1. I like how you brought up the moratorium that resulted in no action taken. I find it unfortunate that a prohibition was being requested, but to me, the policy makers ignored at that time because they were profiting off the current harvest.

  8. The Donut Hole is an area in the Berlin Sea that pollack just love, mostly due the the abundance of their food sources. The Donut Hole crashed due to the overfishing of that area by fishermen. As we all know, if one part of the ecosystem is off balance the whole ecosystem can fall apart if something isn’t done to restore balance, and of course people didn’t do anything and continued to fish that area. Pollack as described in Billon- Dollar Fish is used for all kinds of things and for the most part the whole fish is used, which explains the over exploitation of the Donut Hole since pollack thrive there.

  9. The Donut Hole is an international zone within the Bering Sea and between Alaska and the USSR with tons of pollock within it’s waters. The Donut Hole is known as “no man’s land” and is considered a place where fishermen could overharvest and not get caught doing it. No fishermen really understood where the pollock was coming from, but it did not matter because there was fish in the water so that means their nets would be in the water as well. It wasn’t just Americans fishing in those waters, but international boats too. The numbers of fish caught inside the Donut Hole were being used to calculate fish populations, but those numbers were not accurate and not the correct way to estimate the abundance of a species. The numbers of landings are also skewed by the fact that there is no telling how many fish were caught by international boats.

    One of the leading causes for this pollock fisheries crash involves the new technology introduced to the fishermen. Billions of fish were being harvested because boats were able to stay out for longer and fish deeper because of the invention of deep-sea trawlers and new radar systems could see where the fish were in real time as well. Fishermen did not understand that they were overfishing the pollock and at the same time, destroying the bottom of the ocean and killing an entire ecosystem. Fishermen lost their jobs, other species lost a food source, and the downward spiral of yet another crashed fishery starts and ends badly. Kevin Bailey writes in “Billion Dollar Fish” that the pollock fishery went under specifically because of overfishing, human error, and carelessness of the environment. Fishermen are out on the waters because they love to fish but management is involved in fisheries because they want money and did not realize it would run out because the ocean is not bottomless.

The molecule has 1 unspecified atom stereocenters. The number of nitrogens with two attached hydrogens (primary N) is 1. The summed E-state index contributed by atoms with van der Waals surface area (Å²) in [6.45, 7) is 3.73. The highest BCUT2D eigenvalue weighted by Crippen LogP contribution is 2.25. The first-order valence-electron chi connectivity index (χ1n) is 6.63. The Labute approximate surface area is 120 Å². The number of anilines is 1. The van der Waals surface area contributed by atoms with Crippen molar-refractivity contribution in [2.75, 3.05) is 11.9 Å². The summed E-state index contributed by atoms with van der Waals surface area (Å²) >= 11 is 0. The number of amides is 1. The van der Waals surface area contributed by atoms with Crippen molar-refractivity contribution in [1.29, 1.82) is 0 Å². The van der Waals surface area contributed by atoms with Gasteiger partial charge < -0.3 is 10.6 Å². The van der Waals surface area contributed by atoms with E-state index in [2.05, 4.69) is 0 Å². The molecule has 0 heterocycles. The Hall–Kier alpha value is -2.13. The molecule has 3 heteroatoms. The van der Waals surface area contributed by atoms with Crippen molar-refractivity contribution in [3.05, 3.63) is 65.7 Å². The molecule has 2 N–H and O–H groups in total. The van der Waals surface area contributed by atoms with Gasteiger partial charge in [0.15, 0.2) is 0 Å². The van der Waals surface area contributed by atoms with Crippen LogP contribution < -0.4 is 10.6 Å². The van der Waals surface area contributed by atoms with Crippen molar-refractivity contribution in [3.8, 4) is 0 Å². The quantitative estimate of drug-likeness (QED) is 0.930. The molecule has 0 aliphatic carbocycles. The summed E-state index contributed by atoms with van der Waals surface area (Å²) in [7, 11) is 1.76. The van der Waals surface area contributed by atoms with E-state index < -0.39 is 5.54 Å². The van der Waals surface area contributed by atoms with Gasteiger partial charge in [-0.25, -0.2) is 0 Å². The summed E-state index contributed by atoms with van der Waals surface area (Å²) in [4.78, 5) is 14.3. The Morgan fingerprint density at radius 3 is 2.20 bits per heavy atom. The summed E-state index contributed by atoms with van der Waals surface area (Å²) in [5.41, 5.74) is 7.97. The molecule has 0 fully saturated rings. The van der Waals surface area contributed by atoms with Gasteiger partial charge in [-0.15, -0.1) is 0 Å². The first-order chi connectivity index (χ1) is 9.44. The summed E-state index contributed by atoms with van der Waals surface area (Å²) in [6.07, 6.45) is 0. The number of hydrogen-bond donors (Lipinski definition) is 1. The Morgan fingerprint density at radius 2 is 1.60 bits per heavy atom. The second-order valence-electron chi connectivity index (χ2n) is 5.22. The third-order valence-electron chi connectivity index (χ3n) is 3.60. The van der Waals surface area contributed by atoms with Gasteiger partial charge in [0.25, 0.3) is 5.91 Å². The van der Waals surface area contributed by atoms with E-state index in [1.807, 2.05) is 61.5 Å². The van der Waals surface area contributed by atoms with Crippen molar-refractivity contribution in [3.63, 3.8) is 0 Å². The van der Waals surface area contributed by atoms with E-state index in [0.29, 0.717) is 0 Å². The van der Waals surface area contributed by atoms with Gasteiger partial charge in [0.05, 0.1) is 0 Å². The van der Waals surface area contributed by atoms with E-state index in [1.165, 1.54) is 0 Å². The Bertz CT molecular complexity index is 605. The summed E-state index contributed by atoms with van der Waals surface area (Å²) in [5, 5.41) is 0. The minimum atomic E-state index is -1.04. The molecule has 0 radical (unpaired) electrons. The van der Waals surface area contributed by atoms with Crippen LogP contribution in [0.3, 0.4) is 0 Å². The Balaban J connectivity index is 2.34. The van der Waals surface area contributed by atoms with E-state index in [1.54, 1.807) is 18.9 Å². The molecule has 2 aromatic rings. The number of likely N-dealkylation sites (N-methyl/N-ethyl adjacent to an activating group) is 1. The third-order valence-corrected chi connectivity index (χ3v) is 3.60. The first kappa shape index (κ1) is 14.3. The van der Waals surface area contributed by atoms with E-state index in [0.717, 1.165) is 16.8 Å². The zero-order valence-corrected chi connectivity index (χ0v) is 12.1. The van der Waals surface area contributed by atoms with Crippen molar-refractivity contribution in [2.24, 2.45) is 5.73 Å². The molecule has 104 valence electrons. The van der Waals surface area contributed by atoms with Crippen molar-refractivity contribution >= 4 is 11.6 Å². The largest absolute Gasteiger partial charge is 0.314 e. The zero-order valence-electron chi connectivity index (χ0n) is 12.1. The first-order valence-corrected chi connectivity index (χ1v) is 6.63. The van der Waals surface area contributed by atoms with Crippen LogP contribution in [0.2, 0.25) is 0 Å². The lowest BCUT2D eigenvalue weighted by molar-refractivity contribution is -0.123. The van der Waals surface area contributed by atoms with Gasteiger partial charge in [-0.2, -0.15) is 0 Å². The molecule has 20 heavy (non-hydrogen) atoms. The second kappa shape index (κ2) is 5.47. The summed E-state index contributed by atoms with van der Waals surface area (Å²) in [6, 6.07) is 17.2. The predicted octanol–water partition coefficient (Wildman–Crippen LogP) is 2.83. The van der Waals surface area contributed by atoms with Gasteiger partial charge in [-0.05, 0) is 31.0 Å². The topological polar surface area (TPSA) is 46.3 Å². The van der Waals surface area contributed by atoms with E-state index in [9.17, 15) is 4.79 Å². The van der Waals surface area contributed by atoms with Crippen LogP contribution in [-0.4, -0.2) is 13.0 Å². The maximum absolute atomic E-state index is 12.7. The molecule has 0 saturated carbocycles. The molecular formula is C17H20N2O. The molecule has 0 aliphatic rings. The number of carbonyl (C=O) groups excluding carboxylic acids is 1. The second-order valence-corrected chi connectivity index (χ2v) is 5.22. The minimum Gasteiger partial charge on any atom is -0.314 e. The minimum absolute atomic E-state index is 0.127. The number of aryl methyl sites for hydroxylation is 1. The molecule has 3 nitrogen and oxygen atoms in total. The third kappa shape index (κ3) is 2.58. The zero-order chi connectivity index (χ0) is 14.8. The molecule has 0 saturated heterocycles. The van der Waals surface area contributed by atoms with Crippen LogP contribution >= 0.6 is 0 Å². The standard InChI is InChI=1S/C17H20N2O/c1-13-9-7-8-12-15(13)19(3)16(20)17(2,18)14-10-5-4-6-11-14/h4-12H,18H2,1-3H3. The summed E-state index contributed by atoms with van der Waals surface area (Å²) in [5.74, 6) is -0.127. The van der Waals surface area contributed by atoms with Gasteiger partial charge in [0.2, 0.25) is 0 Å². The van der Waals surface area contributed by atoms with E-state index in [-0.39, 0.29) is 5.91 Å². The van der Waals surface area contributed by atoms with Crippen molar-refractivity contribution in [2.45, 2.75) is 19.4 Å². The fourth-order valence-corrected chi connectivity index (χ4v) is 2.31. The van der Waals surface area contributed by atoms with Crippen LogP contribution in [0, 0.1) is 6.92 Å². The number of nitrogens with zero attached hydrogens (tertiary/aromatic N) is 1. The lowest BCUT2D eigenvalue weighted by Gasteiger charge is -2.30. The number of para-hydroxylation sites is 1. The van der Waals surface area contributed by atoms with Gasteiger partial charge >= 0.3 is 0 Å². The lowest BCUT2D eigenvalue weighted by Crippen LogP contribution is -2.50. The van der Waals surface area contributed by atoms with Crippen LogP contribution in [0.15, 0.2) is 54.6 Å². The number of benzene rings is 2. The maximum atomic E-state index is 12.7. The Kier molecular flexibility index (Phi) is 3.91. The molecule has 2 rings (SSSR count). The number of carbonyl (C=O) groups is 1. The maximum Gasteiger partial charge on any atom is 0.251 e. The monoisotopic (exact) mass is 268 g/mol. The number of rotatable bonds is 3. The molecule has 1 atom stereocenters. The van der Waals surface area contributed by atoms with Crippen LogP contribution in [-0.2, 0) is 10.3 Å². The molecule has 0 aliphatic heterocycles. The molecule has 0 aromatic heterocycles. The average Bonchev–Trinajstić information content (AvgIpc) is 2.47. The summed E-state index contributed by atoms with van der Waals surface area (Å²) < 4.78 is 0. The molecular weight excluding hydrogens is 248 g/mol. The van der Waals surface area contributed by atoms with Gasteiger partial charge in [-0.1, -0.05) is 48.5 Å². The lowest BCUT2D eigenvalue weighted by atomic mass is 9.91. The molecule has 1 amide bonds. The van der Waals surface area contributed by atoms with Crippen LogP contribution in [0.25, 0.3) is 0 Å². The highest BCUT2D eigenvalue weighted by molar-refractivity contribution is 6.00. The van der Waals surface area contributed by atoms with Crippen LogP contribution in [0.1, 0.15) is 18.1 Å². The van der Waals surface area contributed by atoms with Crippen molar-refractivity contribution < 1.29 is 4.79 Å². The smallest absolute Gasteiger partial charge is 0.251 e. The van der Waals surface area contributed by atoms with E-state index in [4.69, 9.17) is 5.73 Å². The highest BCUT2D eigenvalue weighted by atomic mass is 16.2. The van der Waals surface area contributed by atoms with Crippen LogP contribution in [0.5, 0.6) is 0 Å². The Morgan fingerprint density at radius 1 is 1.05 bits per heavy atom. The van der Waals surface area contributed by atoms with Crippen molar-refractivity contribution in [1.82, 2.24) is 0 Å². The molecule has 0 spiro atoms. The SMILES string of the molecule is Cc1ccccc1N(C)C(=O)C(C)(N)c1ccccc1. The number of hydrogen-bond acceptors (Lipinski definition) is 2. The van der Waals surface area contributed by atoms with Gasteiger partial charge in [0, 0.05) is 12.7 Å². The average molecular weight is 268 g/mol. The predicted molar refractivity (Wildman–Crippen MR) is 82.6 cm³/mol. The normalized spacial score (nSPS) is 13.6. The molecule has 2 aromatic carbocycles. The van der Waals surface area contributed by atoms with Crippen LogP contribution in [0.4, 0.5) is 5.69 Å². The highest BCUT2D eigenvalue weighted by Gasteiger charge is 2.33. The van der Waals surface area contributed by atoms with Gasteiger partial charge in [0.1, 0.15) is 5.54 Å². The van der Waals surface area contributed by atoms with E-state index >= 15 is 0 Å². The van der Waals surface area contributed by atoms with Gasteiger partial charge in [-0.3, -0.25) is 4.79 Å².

10. The Donut Hole is similar to the international waters between Norway and Russia, known as the Peanut Hole. The fishery did not excel until after the Fisheries Conservation Zone out to 200 miles was implemented from the Fisheries Conservation Management Act of 1976. The location was off the Aleutian Basin region in the international waters of the United States and Russia. After WWII, the same sonar technology used on the Northeast coastal waters was being used in the Pacific Northwest. During the 1980s, the walleye pollock were discovered in the deep waters in this region. The Bering Sea produced millions of tons of the species and were harvested by the U.S, Japan, former USSR, South Korea, and others. Reported catches in the mid 80s reached over 350 thousand tons and surged over the next few years. The North Pacific Fishery Management Council called for a prohibition on fishing efforts but actions taken were never done. After 1989, a significant drop in harvest occurred and three years later, the fishery came to an abrupt halt. Very interesting in the year that this took place, same as with the cod fishery.
    The decline in the fishery did not receive the attention like the Northern Cod industry. This may have been due to the remoteness of the region as the impact on fishing communities seemed to appear absent. The effects on the species that fed on the pollock were too distant from observers to reach a concrete conclusion if they were impacted by the fall of the fishery. Outside of regulated waters, the Donut Hole provided access to foreign fishers which contributed to the collapse of the fishery. The similarities between the cod and pollock can mirror each other in many ways. Overfishing in unchecked international waters, large fishing operations being conducted in a concentrated region, and unreported catches became major factors in the collapse of this fishery.

    1. I think the collapse of the pollock not having as much of an impact was due to its history. It was more of a substitute from what I understand. Northern Cod had much more of a rich history of people relying on them.